Famine Action Mechanism (FAM)



The risk of famine and severe food security crises continues to threaten millions of people. Before the outbreak of COVID-19, 135 million people faced crisis levels of food insecurity – a number that was expected to double by end of 2020 due to the protracted impacts of the pandemic and other shocks. The effects of these crises are long lasting, derailing hard-won development gains and often leading to increased rates of child mortality and stunting. Global needs will continue to test the limits of an already overburdened and underfunded international humanitarian system.

There is considerable evidence that responding earlier to emerging food security crises saves lives, reduces suffering and significantly increases the cost-effectiveness of deployed resources. Such efforts have even been shown to lower humanitarian costs by as much as 30 percent, providing an average savings of US$2.8 for every US$1 invested.



The Famine Action Mechanism (FAM) is a global partnership dedicated to scaling up anticipatory and early action to protect lives and livelihoods from emerging food security crises.  The FAM was launched in 2018 out of a recognition across the international community that food security crisis warnings often do not translate into consistent and early responses. Over the last decade, food security experts have shown that many lives and significant resources could be saved if financing and action were linked to these early warnings, and the FAM partnership has sought to make these links a reality.

Anticipatory and early actions are taken before the major impacts of a crisis fully materialize whereas crisis response is action taken after such impacts are well underway:

  • Anticipatory action refers to actions taken in anticipation of a crisis based on historical exposure or forecasted risks 

  • Early action refers to actions taken upon confirmed and early signs of an emerging crisis to mitigate expected impacts on affected people and their livelihoods.

The FAM has focused on three areas of collaboration to bolster the anticipatory and early action agenda for food security crises:

  1. Food Security Crisis Risk Analytics: Building on existing early warning systems such as the Famine Early Warning Systems Network (FEWS NET) and the Integrated Food Security Phase Classification (IPC), the FAM has explored the use of statistical models to help predict the outbreak of food crises and to simulate crisis scenarios over longer time horizons (see summary of this approach in this blog.) This preliminary work seeks to complement existing warning systems and contribute to the international community’s analytical toolkit for assessing food security crisis risks.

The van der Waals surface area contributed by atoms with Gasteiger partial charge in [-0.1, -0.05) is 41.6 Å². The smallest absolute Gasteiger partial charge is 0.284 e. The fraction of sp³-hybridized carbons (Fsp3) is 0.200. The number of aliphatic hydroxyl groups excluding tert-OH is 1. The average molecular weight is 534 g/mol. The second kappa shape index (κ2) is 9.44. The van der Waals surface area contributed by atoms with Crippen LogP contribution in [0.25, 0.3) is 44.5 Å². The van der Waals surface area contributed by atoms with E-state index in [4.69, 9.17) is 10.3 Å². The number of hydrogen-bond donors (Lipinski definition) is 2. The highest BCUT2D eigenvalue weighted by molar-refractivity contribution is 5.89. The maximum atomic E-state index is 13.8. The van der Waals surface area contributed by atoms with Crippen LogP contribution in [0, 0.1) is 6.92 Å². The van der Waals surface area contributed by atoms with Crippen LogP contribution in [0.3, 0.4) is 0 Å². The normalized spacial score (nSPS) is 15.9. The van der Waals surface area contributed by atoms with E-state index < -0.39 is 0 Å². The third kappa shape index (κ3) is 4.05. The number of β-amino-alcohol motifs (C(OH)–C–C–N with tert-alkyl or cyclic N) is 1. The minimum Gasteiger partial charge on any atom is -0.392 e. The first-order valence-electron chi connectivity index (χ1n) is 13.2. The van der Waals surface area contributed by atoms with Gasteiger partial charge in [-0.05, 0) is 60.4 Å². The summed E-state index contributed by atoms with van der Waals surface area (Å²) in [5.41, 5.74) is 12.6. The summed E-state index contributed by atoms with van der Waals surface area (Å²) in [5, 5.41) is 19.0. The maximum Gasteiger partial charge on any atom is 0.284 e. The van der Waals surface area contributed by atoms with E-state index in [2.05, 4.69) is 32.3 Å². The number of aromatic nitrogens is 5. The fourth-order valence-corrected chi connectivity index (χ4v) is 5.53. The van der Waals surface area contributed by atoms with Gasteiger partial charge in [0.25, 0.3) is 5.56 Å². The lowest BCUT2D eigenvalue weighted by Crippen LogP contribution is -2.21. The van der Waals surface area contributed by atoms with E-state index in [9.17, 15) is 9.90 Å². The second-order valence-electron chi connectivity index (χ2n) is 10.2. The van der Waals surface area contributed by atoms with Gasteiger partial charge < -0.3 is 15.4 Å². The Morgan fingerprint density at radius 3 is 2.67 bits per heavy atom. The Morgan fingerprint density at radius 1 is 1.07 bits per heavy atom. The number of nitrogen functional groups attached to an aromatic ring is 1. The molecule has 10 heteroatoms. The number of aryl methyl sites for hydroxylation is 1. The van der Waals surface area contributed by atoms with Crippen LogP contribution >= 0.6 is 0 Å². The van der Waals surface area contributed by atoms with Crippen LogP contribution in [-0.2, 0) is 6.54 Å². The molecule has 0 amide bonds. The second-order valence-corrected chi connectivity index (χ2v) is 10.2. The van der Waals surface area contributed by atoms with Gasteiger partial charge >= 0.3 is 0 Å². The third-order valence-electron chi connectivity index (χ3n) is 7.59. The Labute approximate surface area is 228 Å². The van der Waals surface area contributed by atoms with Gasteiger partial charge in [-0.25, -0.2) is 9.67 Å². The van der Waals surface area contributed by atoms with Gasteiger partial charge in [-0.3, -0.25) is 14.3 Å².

2. Anticipatory and Early Action Financing: The FAM has led innovative work exploring the potential use of market-based instruments to cover food security crisis risk. A study related to this work is being finalized, and key findings will be shared publicly. The FAM has also helped inform the development of the IDA19 Crisis Response Window Early Response Financing (CRW ERF) – a new financing modality which supports earlier responses to slow-onset crises, including food security crises. Additionally, the FAM has helped inform anticipatory action pilots led by  World Bank partners such as OCHA’s Central Emergency Response Fund (CERF).

  3. Anticipatory and Early Action Programming: The FAM has conducted country-level consultations in Afghanistan, Chad, Somalia, South Sudan and Yemen to identify specific challenges and ways to support anticipatory and early action programming. This work has led to an Anticipatory Action Plan in Somalia as well as project-level collaborations between the World Bank and its partners (see Somalia’s Shock Responsive Safety Net for Human Capital Project). Additionally, the FAM has helped lead a food security-informed portfolio review of the World Bank’s projects in Chad.

The FAM also provides an important platform to share information and discuss emerging food security crisis trends. On June 4, 2020, the FAM’s Global Technical Working Group  met to discuss the imminent impacts of COVID-19 on food security crises (captured in Responding to the Emerging Food Security Crisis.) COVID-19 is worsening food security conditions globally and driving higher assistance needs across 29 countries, 27 of which are IDA countries. The FAM is working closely with partners to catalyze earlier responses to get ahead of emerging food security crises and the ongoing long-term impacts of COVID-19.



FAM partners include the World Bank, donors (Canada, Denmark, EU, France, Germany, Italy, Netherlands, Norway, Sweden, Switzerland, UAE, UK, US), UN agencies (FAO, IFAD, OCHA, UNDP, UNICEF, WFP, WHO), ICRC and IFRC, (I)NGOs (Action Against Hunger, Concern, Mercy Corps, Oxfam, Save the Children, START) and data institutions (CILSS, FEWS NET, IPC, UN Centre for Humanitarian Data).

Sonu Jain
Zacharey Carmichael